Janna Budge, IDSA | New Deal Design
Student Merit Award: 2011
Janna Budge didn’t plan to become a designer when she enrolled at Brigham Young University (BYU). She had always shied away from art classes. After arriving on campus, she gravitated to the art of problem solving.
“I actually applied to BYU with the intention of becoming an actuary,” Budge recalled. “When I got introduced to industrial design, I changed majors right away. While actuarial science may have satisfied my love for problem solving, design seemed to incorporate not only my love for problem solving, but geometry and aesthetics as well.”
Early in her first year, Budge struggled with whether she had made the right choice. “If it weren’t for Professor [Richard] Fry’s brutal honesty in my freshmen year, I likely would never have pushed myself hard enough to succeed,” she remembered. “Later, other professors were influential in helping me to discover and capitalize on my strengths.”
Among those strengths are empathy and tenacity.
Through a partnership with BYU, Pride Mobility asked her studio class to generate concepts for a redesign of their low end power chair. “Not being a wheelchair user myself, I immediately needed to know why someone would use a manual chair over a power chair,” she said. “Not being a wheelchair user myself, I immediately needed to know why someone would use a manual chair over a power chair,” she said.
Budge searched the BYU campus for a wheelchair user before finding a young woman who had become paraplegic in her teens following a car accident. “She told me she uses a manual chair because the cardiovascular exercise gives her a sense of well-being and pride in her upper-body strength,” Budge noted.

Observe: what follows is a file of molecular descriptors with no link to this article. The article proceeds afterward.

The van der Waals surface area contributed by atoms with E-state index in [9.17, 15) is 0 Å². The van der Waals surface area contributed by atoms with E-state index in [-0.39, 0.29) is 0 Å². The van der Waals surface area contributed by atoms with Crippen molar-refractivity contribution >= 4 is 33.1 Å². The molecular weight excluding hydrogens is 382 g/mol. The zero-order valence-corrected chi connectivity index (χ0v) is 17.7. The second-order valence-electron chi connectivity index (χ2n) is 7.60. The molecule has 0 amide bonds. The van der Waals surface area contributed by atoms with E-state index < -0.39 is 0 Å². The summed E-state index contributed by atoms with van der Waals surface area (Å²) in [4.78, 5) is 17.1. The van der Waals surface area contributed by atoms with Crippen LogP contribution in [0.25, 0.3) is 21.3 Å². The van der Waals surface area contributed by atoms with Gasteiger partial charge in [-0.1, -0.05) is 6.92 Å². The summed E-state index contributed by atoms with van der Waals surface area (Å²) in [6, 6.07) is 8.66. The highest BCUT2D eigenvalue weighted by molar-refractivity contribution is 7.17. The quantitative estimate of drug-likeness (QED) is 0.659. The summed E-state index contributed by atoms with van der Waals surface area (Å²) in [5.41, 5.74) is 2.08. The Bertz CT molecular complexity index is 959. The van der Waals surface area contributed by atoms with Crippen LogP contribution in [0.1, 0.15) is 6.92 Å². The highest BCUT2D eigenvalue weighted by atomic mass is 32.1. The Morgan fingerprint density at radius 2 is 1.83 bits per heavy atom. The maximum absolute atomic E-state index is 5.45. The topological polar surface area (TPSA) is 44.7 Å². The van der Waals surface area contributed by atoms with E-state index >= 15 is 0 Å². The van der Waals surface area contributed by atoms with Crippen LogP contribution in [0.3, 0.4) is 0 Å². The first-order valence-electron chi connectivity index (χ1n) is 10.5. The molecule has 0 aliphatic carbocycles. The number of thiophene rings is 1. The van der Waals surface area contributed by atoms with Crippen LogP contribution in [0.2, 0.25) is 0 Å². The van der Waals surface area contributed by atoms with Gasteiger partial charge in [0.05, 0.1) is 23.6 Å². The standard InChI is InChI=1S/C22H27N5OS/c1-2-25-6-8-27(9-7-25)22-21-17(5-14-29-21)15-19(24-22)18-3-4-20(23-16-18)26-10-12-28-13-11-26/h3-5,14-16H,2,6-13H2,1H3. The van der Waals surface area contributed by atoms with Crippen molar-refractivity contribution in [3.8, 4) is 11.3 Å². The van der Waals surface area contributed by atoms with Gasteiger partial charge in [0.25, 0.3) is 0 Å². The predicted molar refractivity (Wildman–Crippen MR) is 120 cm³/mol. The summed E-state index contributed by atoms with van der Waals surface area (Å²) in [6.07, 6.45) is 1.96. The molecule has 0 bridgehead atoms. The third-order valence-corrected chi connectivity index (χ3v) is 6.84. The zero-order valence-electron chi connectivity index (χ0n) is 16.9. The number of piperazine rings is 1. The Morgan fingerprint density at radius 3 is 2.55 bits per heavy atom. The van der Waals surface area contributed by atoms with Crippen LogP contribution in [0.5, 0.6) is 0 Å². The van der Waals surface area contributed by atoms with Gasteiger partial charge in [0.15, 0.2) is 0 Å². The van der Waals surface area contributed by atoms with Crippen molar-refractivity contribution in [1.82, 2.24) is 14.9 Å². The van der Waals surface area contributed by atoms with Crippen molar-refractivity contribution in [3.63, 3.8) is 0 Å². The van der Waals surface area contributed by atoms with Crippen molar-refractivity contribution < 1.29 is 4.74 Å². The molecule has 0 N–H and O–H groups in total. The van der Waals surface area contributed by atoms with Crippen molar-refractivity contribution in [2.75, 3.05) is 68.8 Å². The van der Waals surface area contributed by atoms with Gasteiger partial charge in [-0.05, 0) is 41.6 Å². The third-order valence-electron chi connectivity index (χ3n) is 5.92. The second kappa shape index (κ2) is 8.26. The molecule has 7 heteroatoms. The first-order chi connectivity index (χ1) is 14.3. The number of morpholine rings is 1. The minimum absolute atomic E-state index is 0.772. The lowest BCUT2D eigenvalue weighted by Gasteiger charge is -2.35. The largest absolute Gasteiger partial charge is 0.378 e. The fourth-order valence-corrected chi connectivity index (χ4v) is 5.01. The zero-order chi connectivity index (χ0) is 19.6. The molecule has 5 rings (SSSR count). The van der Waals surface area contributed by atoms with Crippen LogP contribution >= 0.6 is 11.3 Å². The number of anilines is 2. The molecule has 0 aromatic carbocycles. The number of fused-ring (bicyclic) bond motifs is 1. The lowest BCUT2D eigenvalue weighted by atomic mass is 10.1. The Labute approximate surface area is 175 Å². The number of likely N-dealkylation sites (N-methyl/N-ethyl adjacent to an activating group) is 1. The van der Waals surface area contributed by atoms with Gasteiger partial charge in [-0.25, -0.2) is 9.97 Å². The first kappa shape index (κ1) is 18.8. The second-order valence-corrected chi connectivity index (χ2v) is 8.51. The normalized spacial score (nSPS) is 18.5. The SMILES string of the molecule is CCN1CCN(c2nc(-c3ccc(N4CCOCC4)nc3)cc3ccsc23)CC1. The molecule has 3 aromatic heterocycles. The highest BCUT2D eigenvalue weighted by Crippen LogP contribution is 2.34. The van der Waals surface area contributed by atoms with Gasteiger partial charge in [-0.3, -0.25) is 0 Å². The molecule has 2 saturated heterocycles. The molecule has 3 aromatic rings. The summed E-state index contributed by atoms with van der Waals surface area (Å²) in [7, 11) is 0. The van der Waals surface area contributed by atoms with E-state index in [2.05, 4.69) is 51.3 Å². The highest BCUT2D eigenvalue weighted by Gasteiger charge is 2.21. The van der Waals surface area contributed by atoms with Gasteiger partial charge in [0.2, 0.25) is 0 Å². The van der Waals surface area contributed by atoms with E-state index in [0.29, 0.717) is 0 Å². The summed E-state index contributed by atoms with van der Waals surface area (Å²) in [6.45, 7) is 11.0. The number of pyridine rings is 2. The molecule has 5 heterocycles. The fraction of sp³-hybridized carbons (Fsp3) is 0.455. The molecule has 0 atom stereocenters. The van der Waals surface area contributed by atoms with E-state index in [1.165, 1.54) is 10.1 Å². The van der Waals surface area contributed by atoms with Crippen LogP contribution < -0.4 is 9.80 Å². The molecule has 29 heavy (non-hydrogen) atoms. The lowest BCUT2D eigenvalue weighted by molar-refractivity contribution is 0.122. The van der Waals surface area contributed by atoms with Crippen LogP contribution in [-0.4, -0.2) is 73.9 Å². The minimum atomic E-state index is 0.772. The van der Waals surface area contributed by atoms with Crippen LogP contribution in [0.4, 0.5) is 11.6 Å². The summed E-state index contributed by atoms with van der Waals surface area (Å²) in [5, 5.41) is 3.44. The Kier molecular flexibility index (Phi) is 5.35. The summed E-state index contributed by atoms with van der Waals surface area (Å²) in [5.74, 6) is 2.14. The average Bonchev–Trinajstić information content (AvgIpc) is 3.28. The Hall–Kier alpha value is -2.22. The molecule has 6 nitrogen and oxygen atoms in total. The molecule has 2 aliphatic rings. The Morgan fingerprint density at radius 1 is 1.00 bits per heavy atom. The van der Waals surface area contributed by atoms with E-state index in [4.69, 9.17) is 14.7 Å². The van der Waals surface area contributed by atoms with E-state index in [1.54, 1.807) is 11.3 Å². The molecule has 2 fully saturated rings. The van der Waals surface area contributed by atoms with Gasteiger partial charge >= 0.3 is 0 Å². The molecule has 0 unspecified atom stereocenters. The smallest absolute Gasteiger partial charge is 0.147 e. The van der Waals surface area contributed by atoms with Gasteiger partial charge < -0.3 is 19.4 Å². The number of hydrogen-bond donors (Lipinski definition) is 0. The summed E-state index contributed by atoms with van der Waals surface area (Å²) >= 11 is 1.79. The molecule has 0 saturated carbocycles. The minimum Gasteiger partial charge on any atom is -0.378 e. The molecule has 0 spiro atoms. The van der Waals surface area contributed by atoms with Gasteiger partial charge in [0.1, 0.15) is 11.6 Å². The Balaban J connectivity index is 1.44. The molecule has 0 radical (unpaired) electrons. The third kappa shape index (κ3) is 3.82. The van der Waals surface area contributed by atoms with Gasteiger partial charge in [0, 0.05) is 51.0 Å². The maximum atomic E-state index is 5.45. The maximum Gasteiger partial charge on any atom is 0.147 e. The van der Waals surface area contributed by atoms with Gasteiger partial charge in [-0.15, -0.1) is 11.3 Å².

After confining herself to a power chair for two weeks, Budge came to know the challenges separating a user from that pride and sense of well-being. She created a hybrid-manual electric chair that works like an electric bike. It excited both the client and the woman who uses the manual chair. “I learned the power of addressing emotional needs with my product design,” she said. “While many projects focus on solving physical needs, the wheelchair was mainly focused on solving emotional needs with a physical solution.”
Apart from her studies at BYU, Budge’s personal design journey included two key internships where she extracted as much value as possible from her experiences.
She extended her first internship at Provo, UT-based Rocketship by over a year and worked part time while pursuing her BYU degree. “I got to see several of my projects go from proposal to the shelf. It helped me to put everything I was learning in school into context. I learned to trust in the design process and gained a greater appreciation for the business side of design.”
Later, she found herself nearing the end of a summer internship with Ziba. “I felt as though I was on the brink of learning so much more, so I took a semester off of school and stayed for additional four months. The second half of my internship was twice as busy and twice as rewarding. I got pushed to think harder about the ‘whys,’ and learned to not do anything unless I’m going to do it right.”
Presently, Budge is returning from a stint in Japan where she volunteered to aid in the recovery and rebuild of Ishinomaki, a northern city that was devastated by the Tsunami. She was actually born in Tokyo and is fluent in Japanese.
Janna Budge recently accepted a position as a junior designer at New Deal Design. She can be reached via email@example.com.